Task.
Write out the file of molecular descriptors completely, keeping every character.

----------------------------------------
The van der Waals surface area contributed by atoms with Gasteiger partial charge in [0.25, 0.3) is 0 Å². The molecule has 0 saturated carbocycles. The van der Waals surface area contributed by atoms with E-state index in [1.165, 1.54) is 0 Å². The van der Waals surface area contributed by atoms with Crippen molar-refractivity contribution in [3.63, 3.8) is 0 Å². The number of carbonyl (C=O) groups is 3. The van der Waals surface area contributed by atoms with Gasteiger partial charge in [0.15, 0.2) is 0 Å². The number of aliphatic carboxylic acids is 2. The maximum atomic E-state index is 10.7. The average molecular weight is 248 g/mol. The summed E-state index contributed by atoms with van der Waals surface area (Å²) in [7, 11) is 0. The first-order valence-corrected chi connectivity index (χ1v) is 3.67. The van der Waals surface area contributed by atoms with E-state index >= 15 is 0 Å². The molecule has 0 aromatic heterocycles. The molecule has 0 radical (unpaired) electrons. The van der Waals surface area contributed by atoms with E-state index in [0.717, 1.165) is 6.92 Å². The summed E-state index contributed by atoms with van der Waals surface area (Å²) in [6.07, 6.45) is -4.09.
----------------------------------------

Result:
The van der Waals surface area contributed by atoms with Gasteiger partial charge in [0.25, 0.3) is 0 Å². The molecule has 0 saturated carbocycles. The van der Waals surface area contributed by atoms with E-state index in [1.165, 1.54) is 0 Å². The van der Waals surface area contributed by atoms with Crippen molar-refractivity contribution in [3.63, 3.8) is 0 Å². The number of carbonyl (C=O) groups is 3. The van der Waals surface area contributed by atoms with Gasteiger partial charge in [0.15, 0.2) is 0 Å². The number of aliphatic carboxylic acids is 2. The maximum atomic E-state index is 10.7. The average molecular weight is 248 g/mol. The summed E-state index contributed by atoms with van der Waals surface area (Å²) in [7, 11) is 0. The first-order valence-corrected chi connectivity index (χ1v) is 3.67. The van der Waals surface area contributed by atoms with E-state index >= 15 is 0 Å². The molecule has 0 aromatic heterocycles. The molecule has 0 radical (unpaired) electrons. The van der Waals surface area contributed by atoms with E-state index in [0.717, 1.165) is 6.92 Å². The summed E-state index contributed by atoms with van der Waals surface area (Å²) in [6.07, 6.45) is -4.09.